The name "mithril"[[hottip:*:For "mithril"[[note]]For the curious, ''mithril'' in Sindarin (Elvish) means "grey glitter", the ''-ril'' part being the same as in ''Silmaril''.]] [[/note]] or similarly spelled variations (mithral, mythril, and others) is present in other fictional contexts like role-playing games, since the Tolkien Estate did not trademark the term, unlike "[[Literature/TheHobbit Hobbit]]" or "Balrog". One early example is DungeonsAndDragons and its derivatives (e.g. ForgottenRealms). It appears in many computer and video games such as ''VideoGame/TheElderScrollsIVOblivion'' (it also appeared in ''VideoGame/TheElderScrollsIIDaggerfall'', although there it was a ''mid-weight'' material), ''VideoGame/EverQuest'', ''VideoGame/RuneScape'', ''Franchise/{{Tales|Series}}'' series, ''VideoGame/DarkAgeOfCamelot'', ''VideoGame/DungeonsAndDragonsOnline'', ''VideoGame/{{Diablo}}'', ''VideoGame/{{Terraria}}'', ''VideoGame/WorldOfWarcraft'', ''Franchise/FinalFantasy'', ''Franchise/KingdomHearts'' and ''VideoGame/NetHack''. The name is usually used for a special type of metal (often used as armor), or as a denomination of currency, or as a name for a project or device. It's very useful to have an exotic trope metal that is more rare and valuable than mundane metals like steel or gold. Citadel Miniatures even produced a color of (metallic) paint named Mithril Silver.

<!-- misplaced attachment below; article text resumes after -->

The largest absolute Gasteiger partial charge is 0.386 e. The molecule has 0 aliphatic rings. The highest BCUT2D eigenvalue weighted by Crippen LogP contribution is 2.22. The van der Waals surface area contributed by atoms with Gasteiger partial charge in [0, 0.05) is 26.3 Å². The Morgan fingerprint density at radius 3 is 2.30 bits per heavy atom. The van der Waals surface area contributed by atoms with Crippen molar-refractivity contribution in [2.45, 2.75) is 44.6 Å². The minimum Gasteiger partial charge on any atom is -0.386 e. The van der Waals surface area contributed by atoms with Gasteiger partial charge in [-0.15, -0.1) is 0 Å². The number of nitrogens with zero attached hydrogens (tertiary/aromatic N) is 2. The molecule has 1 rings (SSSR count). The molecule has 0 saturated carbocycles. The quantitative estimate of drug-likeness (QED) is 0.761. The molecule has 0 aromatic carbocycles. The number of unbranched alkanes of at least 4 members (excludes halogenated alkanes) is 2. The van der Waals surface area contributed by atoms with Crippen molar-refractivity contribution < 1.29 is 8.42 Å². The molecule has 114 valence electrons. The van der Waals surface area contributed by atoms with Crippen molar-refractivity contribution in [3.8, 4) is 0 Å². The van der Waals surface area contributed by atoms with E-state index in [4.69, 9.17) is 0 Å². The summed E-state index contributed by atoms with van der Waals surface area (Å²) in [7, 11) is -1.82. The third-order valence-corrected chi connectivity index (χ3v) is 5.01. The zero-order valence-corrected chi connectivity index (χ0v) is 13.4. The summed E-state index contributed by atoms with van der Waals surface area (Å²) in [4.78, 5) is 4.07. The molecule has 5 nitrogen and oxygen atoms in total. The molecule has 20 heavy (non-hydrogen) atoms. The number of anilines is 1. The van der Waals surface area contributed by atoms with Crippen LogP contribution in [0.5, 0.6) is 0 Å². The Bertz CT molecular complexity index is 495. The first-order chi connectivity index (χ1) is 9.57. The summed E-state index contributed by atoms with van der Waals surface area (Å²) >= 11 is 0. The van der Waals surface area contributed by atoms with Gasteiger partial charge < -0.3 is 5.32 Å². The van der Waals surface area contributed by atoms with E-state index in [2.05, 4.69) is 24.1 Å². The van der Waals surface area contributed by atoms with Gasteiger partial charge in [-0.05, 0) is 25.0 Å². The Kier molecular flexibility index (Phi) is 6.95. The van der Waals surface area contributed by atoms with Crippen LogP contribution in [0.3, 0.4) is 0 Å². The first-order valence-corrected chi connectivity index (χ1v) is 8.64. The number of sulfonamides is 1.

18th May '13 3:12:25 PM Nautilus1
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As to if Mithril was ever based on a real metal, Tolkien never said. Guesses for this metal have been aluminum, titanium, naturally occuring titanium-molybdenum alloy and platinum (and yttrium silver [[http://en.wikipedia.org/wiki/Intermetallics if you want to get technical]]).

to:

As to if Mithril was ever based on a real metal, Tolkien never said. Guesses for this metal have been aluminum, titanium, naturally occuring titanium-molybdenum alloy and platinum (and yttrium silver [[http://en.wikipedia.org/wiki/Intermetallics if you want to get technical]]).
technical]]). Titanium comes closest in lightness, hardness, toughness and resistance to tarnishing, yet it is not found whole in nature, it has to be extracted from minerals via a complex process which could not be discovered and put in practice by a non-industrial civilization.
31st Mar '13 1:09:01 PM MacronNotes
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Not to be confused with HeavyMithril, or the [[FullMetalPanic fictional mercenary organization of the same name]].

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Not to be confused with HeavyMithril, or the [[FullMetalPanic [[Lightnovel/FullMetalPanic fictional mercenary organization of the same name]].
9th Mar '13 11:24:47 AM DantLorel